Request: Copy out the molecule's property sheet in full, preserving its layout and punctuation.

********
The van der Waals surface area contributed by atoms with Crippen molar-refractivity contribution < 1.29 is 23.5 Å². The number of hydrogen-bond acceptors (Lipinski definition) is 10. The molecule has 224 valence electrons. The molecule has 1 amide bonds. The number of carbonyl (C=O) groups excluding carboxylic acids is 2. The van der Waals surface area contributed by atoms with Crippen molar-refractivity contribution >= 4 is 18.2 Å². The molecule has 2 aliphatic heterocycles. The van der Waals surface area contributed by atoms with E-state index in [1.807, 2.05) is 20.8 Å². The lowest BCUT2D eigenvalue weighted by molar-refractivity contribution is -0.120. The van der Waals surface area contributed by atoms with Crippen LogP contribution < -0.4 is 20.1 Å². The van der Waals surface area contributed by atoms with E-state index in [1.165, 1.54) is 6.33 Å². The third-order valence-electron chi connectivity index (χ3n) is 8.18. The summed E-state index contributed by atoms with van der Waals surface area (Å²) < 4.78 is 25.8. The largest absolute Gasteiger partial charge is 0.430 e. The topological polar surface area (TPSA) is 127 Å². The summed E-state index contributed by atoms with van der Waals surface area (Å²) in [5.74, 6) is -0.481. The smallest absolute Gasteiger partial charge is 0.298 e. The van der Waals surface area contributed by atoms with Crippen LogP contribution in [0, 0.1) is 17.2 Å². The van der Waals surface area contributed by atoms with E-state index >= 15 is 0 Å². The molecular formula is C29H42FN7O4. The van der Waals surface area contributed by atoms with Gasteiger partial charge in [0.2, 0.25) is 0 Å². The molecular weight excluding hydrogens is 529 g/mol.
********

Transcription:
The van der Waals surface area contributed by atoms with Crippen molar-refractivity contribution < 1.29 is 23.5 Å². The number of hydrogen-bond acceptors (Lipinski definition) is 10. The molecule has 224 valence electrons. The molecule has 1 amide bonds. The number of carbonyl (C=O) groups excluding carboxylic acids is 2. The van der Waals surface area contributed by atoms with Crippen molar-refractivity contribution >= 4 is 18.2 Å². The molecule has 2 aliphatic heterocycles. The van der Waals surface area contributed by atoms with E-state index in [1.807, 2.05) is 20.8 Å². The lowest BCUT2D eigenvalue weighted by molar-refractivity contribution is -0.120. The van der Waals surface area contributed by atoms with Crippen LogP contribution < -0.4 is 20.1 Å². The van der Waals surface area contributed by atoms with E-state index in [1.165, 1.54) is 6.33 Å². The third-order valence-electron chi connectivity index (χ3n) is 8.18. The summed E-state index contributed by atoms with van der Waals surface area (Å²) < 4.78 is 25.8. The largest absolute Gasteiger partial charge is 0.430 e. The topological polar surface area (TPSA) is 127 Å². The summed E-state index contributed by atoms with van der Waals surface area (Å²) in [5.74, 6) is -0.481. The smallest absolute Gasteiger partial charge is 0.298 e. The van der Waals surface area contributed by atoms with Crippen LogP contribution in [0, 0.1) is 17.2 Å². The van der Waals surface area contributed by atoms with E-state index >= 15 is 0 Å². The molecular formula is C29H42FN7O4. The van der Waals surface area contributed by atoms with Gasteiger partial charge in [0.2, 0.25) is 0 Å². The molecular weight excluding hydrogens is 529 g/mol.